Most of the early Gods were directly related to natural phenomena – the sun, the moon, nature in general. Mankind, looking for explanations of natural phenomena, in the absence of modern science or scientific methods, seems to have filled the void with supernatural beings. The Sun, travelling across the sky became a fiery chariot ridden by a special warrior. Gods were characterized as winds. Some wielded lightning bolts, others fire. All were portrayed as having some kind of human form or other. Hunting societies had hunting gods, agrarian societies had gods related to that livelihood and so on.

God the creator has had many forms, but I will use the one in the Bible primarily, even though there are some really interesting ones in other religious texts. In Genesis, God creates the Heavens and Earth in six days and rests on the seventh. From a non-believing perspective, this seems very human of Him. Why would an all-powerful being need to rest after six days of rather nominal labour? After all, when he said, on the third day, “Let there be light” there was light. Rubbing two cosmic sticks together or even flicking a divine Bic would have required more energy. Certainly, creating fire on earth was labour intensive for human beings. This God of creation had the kind of vulnerability to fatigue that his creators had.

Another clue to the creation of this metaphor comes from the same part of the Genesis story – on the fourth day He created the stars. Since his creators did not equate stars with light in the universe, or for that matter as separate entities rather than a part of a permanently fixed firmament, this impossible or at least difficult order of things – light before there were sources of light – is a not a surprising human literary mistake. An all knowing, all-powerful God would have known this and surely would have taken the more logical path of creating sources of light before manipulating them.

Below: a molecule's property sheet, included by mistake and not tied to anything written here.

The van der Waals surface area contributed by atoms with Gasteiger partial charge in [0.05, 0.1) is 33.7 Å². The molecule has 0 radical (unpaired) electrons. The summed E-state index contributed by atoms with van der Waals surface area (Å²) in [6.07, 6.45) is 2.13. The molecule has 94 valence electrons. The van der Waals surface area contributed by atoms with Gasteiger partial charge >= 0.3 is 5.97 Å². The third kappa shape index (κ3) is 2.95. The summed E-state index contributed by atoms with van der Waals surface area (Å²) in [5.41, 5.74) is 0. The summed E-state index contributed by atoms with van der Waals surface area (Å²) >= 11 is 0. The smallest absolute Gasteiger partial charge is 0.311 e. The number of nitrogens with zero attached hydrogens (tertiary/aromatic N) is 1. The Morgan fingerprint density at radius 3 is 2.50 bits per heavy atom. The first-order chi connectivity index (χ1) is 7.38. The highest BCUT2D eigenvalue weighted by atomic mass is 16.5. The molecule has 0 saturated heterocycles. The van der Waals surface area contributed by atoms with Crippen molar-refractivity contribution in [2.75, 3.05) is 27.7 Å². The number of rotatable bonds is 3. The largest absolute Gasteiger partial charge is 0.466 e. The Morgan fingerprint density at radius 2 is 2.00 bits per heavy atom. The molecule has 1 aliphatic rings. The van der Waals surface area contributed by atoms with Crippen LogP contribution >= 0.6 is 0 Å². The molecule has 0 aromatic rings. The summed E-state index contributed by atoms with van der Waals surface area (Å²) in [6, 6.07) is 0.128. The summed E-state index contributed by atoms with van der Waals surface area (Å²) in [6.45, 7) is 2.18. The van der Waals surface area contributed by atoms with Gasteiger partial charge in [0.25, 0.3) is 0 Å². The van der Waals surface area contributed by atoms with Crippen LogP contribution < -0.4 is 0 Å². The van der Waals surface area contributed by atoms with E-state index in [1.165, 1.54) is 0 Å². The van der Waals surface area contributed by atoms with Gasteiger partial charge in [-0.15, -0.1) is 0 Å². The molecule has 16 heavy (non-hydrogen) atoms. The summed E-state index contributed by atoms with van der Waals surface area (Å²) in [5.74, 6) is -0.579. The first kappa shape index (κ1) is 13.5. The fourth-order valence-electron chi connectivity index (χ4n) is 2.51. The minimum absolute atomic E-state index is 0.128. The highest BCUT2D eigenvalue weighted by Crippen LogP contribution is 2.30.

Oh, you say, I am not supposed to take the Book of Genesis literally, but metaphorically. Hmm. how can I fit that into my argument?

God the controller of seasons, Father or more popularly, Mother Nature, explained, in the absence of Environment Canada, (you know, the folks who have us shovel 10 cm. of partly cloudy off our driveways from time to time), why the frost came earlier than expected or why there was a drought. Ancient agricultural cultures spent quite a bit of time trying to appease the Gods of nature. Of course, the gods of early societies were intimately involved with nature since the whims of nature were life and death causing mood changes in a world of marginal agricultural technology.

Even the relatively sophisticated Greeks ascribed lightning to Zeus, and storms at sea to an angry Poseidon. This relationship between God and lightning seems to have become confused later on causing Deist, Benjamin Franklin to chuckle at the need for churches to install one of his inventions, the lightning rod.

My ancestors whom those Greeks named Keltoi – the outsiders – had Druid priests who constructed large structures to determine the exact day of winter solstice and summer solstice in an attempt to give farmers a better chance in northern Europe’s shorter growing season. They were early astronomers of some skill and of course demanded support from their society in the manner to which they aspired and sacrificed a few human beings along the way to ensure their positions of power. Even modern tele-evangelists don’t go that far.